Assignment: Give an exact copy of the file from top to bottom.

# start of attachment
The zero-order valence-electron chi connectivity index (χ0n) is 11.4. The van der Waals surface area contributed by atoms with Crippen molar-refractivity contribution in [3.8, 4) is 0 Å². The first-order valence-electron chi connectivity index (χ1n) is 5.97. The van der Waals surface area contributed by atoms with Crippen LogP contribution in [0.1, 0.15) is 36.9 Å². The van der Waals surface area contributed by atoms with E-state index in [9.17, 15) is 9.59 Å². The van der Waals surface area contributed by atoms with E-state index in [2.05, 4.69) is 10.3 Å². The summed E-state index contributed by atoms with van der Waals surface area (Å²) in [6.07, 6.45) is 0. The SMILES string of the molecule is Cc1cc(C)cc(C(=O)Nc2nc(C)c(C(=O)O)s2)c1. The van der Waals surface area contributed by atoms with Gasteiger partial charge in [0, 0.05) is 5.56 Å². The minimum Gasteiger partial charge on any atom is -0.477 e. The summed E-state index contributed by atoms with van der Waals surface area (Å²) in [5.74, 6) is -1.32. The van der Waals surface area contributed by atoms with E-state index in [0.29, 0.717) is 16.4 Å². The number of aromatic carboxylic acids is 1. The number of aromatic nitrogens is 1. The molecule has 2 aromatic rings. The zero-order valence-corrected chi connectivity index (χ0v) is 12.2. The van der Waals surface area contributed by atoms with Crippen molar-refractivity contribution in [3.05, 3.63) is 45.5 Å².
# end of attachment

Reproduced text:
The zero-order valence-electron chi connectivity index (χ0n) is 11.4. The van der Waals surface area contributed by atoms with Crippen molar-refractivity contribution in [3.8, 4) is 0 Å². The first-order valence-electron chi connectivity index (χ1n) is 5.97. The van der Waals surface area contributed by atoms with Crippen LogP contribution in [0.1, 0.15) is 36.9 Å². The van der Waals surface area contributed by atoms with E-state index in [9.17, 15) is 9.59 Å². The van der Waals surface area contributed by atoms with E-state index in [2.05, 4.69) is 10.3 Å². The summed E-state index contributed by atoms with van der Waals surface area (Å²) in [6.07, 6.45) is 0. The SMILES string of the molecule is Cc1cc(C)cc(C(=O)Nc2nc(C)c(C(=O)O)s2)c1. The van der Waals surface area contributed by atoms with Gasteiger partial charge in [0, 0.05) is 5.56 Å². The minimum Gasteiger partial charge on any atom is -0.477 e. The summed E-state index contributed by atoms with van der Waals surface area (Å²) in [5.74, 6) is -1.32. The van der Waals surface area contributed by atoms with E-state index in [0.29, 0.717) is 16.4 Å². The number of aromatic carboxylic acids is 1. The number of aromatic nitrogens is 1. The molecule has 2 aromatic rings. The zero-order valence-corrected chi connectivity index (χ0v) is 12.2. The van der Waals surface area contributed by atoms with Crippen molar-refractivity contribution in [3.05, 3.63) is 45.5 Å².